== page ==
He remains super-involved with the baby – plays, changes diaper, talks, sings, if he could breastfeed, he would. He has the baby every Thursday afternoon when our nanny is off – I just pack him a bag with expressed milk and off they go. I have Friday and Saturday nights off where I sleep on the couch to get a full night’s rest, and he only brings me the baby for feeding (he handles putting him to sleep after the feed, changing, etc.) Basically, my only uncontested task is breastfeeding. It’s quite lovely.

    There is one downside of husband’s involvement in baby-rearing that no one tells you about. When they are THAT involved, they start to have opinions, and expect to be accommodated, and you no longer have the trump card of “well, I AM the one who’s taking care of the baby!” I come from a culture where mother’s authority over raising the child is absolute, and having to include the father now in the decision-making process does not come easy to me.

    You also have to make sure that you are on the same page re: taking care of the baby rules. I have a schedule for our 2-months old where I try to feed, play and have him sleep in set times. My husband has a lot less respect for schedules than I do, and thinks it’s OK to feed them earlier, or later, or interrupt the feed for something, or keep them up later than the sleepy time because he just came home and wants to play with the baby. Drives me nuts. I also had to put my foot down with his family to say, BABY DOES NOT GET WOKEN UP FOR ANYONE. You want to visit, visit. But if you start poking him when he’s asleep, I will throw a hissy fit.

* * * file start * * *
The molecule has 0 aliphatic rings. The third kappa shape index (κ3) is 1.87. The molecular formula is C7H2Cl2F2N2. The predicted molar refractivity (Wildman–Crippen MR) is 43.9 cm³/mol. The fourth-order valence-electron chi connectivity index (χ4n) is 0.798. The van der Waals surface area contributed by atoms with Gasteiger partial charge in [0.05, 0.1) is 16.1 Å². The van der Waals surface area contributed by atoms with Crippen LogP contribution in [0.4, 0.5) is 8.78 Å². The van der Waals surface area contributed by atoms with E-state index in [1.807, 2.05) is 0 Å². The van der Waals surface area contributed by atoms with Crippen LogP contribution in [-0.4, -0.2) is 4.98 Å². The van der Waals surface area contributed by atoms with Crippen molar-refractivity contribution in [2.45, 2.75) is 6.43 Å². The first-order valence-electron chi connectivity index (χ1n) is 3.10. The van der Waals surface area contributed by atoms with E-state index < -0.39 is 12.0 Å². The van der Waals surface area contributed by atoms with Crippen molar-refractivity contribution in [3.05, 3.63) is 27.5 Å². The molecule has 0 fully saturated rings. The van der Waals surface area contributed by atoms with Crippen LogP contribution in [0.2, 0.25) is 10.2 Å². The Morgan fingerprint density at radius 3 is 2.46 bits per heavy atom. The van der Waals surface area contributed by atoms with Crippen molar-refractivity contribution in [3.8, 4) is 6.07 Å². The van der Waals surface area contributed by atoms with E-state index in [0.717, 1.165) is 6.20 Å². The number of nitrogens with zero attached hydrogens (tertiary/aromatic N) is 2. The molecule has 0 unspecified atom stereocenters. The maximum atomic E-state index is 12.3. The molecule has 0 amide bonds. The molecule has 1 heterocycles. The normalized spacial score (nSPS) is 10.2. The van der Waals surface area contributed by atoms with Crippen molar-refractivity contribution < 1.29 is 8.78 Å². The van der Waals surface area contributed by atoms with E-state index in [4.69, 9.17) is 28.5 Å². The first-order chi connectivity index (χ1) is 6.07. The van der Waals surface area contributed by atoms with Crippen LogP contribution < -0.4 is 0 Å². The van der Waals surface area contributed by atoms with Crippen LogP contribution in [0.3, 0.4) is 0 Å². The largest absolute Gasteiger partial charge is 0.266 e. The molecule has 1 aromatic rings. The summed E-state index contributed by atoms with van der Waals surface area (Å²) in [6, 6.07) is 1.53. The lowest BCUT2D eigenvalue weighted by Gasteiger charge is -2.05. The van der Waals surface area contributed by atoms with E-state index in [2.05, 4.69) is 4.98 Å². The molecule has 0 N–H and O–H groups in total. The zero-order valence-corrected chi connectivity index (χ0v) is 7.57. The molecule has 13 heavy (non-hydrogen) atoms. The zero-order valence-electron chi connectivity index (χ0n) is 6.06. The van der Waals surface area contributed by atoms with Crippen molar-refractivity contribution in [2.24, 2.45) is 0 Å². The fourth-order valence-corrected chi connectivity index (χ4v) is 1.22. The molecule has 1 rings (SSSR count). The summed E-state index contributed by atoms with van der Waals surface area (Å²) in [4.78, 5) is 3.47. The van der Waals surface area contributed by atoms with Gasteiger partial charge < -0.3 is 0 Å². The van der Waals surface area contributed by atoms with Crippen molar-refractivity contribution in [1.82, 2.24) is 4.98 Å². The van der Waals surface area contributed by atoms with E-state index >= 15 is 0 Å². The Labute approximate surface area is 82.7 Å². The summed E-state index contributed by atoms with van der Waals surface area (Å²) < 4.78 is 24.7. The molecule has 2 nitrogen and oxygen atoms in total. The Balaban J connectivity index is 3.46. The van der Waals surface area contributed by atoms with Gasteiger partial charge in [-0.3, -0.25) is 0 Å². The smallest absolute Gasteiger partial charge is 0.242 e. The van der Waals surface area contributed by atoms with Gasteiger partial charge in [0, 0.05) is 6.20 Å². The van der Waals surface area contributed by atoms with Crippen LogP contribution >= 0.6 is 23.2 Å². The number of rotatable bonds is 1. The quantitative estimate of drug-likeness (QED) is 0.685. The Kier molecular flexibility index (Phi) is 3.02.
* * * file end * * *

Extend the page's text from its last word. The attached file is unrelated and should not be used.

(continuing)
No one took me home for 40 days, but believe me, with equal involvement in the baby, sex is the last thing on your mind as you are both so bone-tired.

  32. *There is one downside of husband’s involvement in baby-rearing that no one tells you about. When they are THAT involved, they start to have opinions*

    Woehahahahahaaa! Every golden lining has a dark cloud! :mrgreen:
    Seems you are doing a great job though!

  33. @NN – adore hearing about you, your Saudi hubby and baby!!!!

    Yes…my son and DIL are entering the sleep deprived state! Poor things!

Leave a Reply

Fill in your details below or click an icon to log in: Logo

You are commenting using your account. Log Out /  Change )

Google+ photo

You are commenting using your Google+ account. Log Out /  Change )

Twitter picture

You are commenting using your Twitter account. Log Out /  Change )

Facebook photo

You are commenting using your Facebook account. Log Out /  Change )


Connecting to %s

%d bloggers like this: